Nearly two dozen Senate Democrats have signed a letter asking the State Board of Education (SBE) to use its influence to convince school districts to offer students an in-person learning option.
The letter is addressed to SBE Chairman Eric Davis. It comes two days after Senate Democrats narrowly turned back an attempt by Republicans to override Gov. Roy Cooper’s veto of Senate Bill 37, which would have required all districts to provide in-person learning opportunities.
The letter was sent by Sen. Jay Chaudhuri, a Democrat from Wake County.
“We recognize that almost 90 percent of school districts offer or plan to offer in-person learning in the next few weeks,” the letter said. “However, we urge the Board of Education to ensure an option is available in all school districts.”
The veto override of SB 37 failed on a 29-20 vote, one shy of the votes Republicans needed to override Cooper’s veto.
Two Democratic senators who supported SB 37 but changed their minds were among the senators who signed the letter. One of them, Sen. Paul Lowe of Forsyth County, voted against the veto override.
The other Democrat, Sen. Ben Clark of Hoke County, is a bill cosponsor. He requested and received a leave of absence from the Monday session where the override vote took place.
But oddly, on Tuesday, Republicans cited Clark’s absence as the reason for a new vote on the veto override. A motion to reconsider the vote passed Wednesday and the bill will be placed on the Senate calendar for consideration at a later date.
“If Sen. [Ben] Clark were present and maintained his support for the bill that bears his name, the veto override would have passed,” Senate leader Phil Berger explained Tuesday on his website, Senator Berger Press Shop. “If the motion to reconsider the veto override is successful, Sen. Clark will have the opportunity to provide the critical vote necessary to advance his bill over Gov. Roy Cooper’s veto.”
Sen. Dan Blue, a Wake County Democrat, said Democrats and Republicans should be working together on a school reopening bill.
“If Republicans are serious about getting kids back into the classroom safely, they will stop the political charade and work with us to pass a bill that the governor will sign,” Blue said.
Meanwhile, Davis told his SBE colleagues that he expects all districts to provide students an in-person learning option by the end of the month.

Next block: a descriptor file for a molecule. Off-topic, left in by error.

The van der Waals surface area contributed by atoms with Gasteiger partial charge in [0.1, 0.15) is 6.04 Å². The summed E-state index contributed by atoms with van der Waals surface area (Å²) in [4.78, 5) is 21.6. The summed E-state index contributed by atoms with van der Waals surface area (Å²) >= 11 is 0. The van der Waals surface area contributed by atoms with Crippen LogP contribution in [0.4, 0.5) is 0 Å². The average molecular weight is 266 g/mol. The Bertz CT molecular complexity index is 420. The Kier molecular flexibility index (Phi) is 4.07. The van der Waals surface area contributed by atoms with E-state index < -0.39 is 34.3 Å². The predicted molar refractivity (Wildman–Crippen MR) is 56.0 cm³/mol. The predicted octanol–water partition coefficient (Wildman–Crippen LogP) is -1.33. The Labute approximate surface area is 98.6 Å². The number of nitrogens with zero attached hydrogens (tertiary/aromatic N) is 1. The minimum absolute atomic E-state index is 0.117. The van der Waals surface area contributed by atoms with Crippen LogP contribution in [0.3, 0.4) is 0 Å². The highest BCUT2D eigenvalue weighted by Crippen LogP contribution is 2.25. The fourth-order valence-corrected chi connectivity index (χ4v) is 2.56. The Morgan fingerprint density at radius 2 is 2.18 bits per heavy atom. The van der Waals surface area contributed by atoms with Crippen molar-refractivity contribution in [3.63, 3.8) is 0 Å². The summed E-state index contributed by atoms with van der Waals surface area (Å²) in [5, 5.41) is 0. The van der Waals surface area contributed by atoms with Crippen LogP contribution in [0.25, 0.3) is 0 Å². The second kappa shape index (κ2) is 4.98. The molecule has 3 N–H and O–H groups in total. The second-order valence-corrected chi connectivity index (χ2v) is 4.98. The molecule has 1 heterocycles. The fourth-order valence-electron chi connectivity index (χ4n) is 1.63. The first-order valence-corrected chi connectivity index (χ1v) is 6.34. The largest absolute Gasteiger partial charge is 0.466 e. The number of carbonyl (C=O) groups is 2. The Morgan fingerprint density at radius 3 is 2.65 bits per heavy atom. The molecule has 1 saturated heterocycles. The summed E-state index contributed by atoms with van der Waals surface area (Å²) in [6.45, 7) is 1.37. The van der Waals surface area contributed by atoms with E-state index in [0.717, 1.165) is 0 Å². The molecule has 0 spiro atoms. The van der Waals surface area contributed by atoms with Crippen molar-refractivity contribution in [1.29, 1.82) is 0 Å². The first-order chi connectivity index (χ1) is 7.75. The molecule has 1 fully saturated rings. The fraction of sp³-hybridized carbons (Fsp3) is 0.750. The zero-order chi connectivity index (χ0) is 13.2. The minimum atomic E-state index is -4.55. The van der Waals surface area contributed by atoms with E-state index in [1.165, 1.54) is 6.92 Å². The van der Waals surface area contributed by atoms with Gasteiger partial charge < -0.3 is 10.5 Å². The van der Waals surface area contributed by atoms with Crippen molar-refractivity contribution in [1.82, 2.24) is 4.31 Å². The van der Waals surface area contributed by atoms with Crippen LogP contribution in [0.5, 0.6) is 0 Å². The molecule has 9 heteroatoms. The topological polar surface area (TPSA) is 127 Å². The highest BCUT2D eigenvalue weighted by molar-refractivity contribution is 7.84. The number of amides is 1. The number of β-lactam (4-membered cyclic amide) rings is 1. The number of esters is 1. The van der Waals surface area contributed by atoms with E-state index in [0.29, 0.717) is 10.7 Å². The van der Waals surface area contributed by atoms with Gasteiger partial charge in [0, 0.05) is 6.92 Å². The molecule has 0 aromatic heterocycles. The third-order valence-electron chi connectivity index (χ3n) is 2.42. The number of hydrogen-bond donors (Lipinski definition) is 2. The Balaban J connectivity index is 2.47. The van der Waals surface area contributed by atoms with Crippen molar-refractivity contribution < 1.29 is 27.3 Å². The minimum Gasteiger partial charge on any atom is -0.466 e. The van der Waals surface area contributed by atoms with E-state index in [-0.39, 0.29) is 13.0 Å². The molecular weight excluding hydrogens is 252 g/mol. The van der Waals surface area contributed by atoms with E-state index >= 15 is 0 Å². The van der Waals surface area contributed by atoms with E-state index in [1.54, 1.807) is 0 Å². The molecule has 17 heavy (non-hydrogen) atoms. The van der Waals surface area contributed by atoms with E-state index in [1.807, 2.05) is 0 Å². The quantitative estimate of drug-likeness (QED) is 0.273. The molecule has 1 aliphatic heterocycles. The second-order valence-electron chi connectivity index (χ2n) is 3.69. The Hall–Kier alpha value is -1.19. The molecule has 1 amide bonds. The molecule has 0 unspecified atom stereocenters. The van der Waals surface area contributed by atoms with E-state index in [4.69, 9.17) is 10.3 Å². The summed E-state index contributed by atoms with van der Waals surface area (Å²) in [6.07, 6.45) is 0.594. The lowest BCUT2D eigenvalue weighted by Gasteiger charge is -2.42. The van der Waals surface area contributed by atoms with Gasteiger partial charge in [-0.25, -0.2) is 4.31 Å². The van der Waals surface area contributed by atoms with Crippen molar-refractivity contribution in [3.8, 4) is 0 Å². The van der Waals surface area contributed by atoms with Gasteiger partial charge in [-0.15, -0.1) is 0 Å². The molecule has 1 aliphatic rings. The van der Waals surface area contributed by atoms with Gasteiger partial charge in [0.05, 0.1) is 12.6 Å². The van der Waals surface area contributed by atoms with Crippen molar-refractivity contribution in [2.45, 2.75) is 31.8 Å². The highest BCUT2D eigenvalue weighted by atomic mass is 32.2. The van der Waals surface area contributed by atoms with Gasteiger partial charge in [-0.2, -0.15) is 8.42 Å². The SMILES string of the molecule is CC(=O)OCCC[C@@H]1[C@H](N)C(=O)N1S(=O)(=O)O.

“We expect all of the public school units in North Carolina are or will be returning students to in-person instruction to finish this school year while managing the needed safety protocols to keep students and educators safe,” Davis said during the board’s monthly meeting.
The Senators who signed he letter said they believe schools can reopen safely because “significant progress” has been made against the COVID-19 virus by following Centers for Disease Control and Prevention guidelines and those in the state’s StrongSchoolsNC Public Health Toolkit (K-12).
They acknowledged challenges remain due to the emergence of new strains of the virus.
“Even considering such possible challenges and others, we believe offering in-person learning can still work, if done properly,” the letter said. “First, we urge you to adhere to the state and federal health guidelines, including following social distancing requirements.”
Cooper vetoed SB 37 because the bill allows middle and high school students to be in school without following NC Department of Health and Human Services and CDC guidelines on social distancing. He said it would also strip districts of the flexibility needed to quickly change course if a new COVID variant hit schools and force them to revert to remote learning.
The senators who signed the letter gave similar reasons for not supporting SB 37.
“We urge the Board of Education to craft guidance with the foresight and precautions this COVID-19 pandemic demands,” the letter said. “We believe the State Board of Education stands in a prime position to urge our local school boards to offer in-person learning to all students.”
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